18 Sentencing, Fines, and Other Penalties  In 1991 the United States Sentencing Commission released guidelines for sentencing both managers and corporations.  Managers can go to prison, be fined, put on probation, given community service, make restitution, or be banned from working in their occupations.  Corporations cannot be imprisoned, but they can be fined and their actions restricted.  Other methods for penalizing corporate crime exist, such as having their fines paid to charities.

19 Factors That Influence Managerial Ethics

20 Leadership  The example of company leaders is perhaps the strongest influence on integrity.  A common failing is for managers to show by their actions that ethical duties can be compromised.  If the leader does something, an opportunistic employee can rationalize his or her entitlement to do it also.

21 Strategies and Policies  A critical function of managers is to create strong competitive strategies that enable the company to meet financial goals without encouraging ethical compromise.  Unrealistic performance goals can pressure those who must make them work.  Reward and compensation systems can expose employees to ethical compromises.

22 Corporate Culture  Corporate culture refers to any set of values, norms, rituals, formal rules, and physical artifacts that exists in a company.  Three levels of corporate culture:  Artifacts  Espoused values  Tacit underlying values  Often inconsistencies are observed between the levels.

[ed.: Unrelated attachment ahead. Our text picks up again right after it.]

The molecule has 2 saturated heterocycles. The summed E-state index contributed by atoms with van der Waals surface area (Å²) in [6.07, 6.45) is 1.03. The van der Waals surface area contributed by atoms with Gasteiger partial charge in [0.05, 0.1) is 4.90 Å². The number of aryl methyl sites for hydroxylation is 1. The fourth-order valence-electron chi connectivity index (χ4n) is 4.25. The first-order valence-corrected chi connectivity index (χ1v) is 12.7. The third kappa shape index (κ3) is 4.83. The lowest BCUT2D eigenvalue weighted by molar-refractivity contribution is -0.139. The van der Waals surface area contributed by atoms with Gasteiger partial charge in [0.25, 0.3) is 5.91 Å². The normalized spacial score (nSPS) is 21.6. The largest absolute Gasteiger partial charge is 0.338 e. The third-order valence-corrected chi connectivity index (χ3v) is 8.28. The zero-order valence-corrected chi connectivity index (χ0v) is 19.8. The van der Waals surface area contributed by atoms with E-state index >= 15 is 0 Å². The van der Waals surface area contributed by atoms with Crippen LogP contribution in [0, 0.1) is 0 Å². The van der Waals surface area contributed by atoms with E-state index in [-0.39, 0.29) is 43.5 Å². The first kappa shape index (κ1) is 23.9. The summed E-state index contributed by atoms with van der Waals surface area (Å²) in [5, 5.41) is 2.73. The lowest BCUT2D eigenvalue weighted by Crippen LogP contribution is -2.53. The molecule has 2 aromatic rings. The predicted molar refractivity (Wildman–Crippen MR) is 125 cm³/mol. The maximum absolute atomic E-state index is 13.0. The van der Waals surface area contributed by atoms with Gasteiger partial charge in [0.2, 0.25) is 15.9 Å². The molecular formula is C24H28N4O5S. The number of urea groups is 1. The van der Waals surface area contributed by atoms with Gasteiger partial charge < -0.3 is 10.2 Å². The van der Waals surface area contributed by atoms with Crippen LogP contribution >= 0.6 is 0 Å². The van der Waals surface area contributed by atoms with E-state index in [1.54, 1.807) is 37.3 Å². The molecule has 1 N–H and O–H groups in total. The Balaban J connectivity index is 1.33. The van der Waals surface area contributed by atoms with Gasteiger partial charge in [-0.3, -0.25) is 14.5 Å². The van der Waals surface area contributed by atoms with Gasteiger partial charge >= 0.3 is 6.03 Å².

23 How Corporations Manage Ethics  Establish standards and procedures.  Create high-level oversight.  Screen out criminals.  Communicate standards to employees.  Monitor and set up an anonymous hotline.  Enforce standards, discipline violators.  Assess areas of risk, modify the program.

24 Concluding Observations  The business environment is rich in sources of ethical values. Yet strong forces in both markets and corporations act to depress behavior.  Managers can use a range of methods to discourage transgression and encourage high ethics.  Individuals also have a range of principles with which to enrich their ethical thinking and powerful methods with which to make ethical decisions.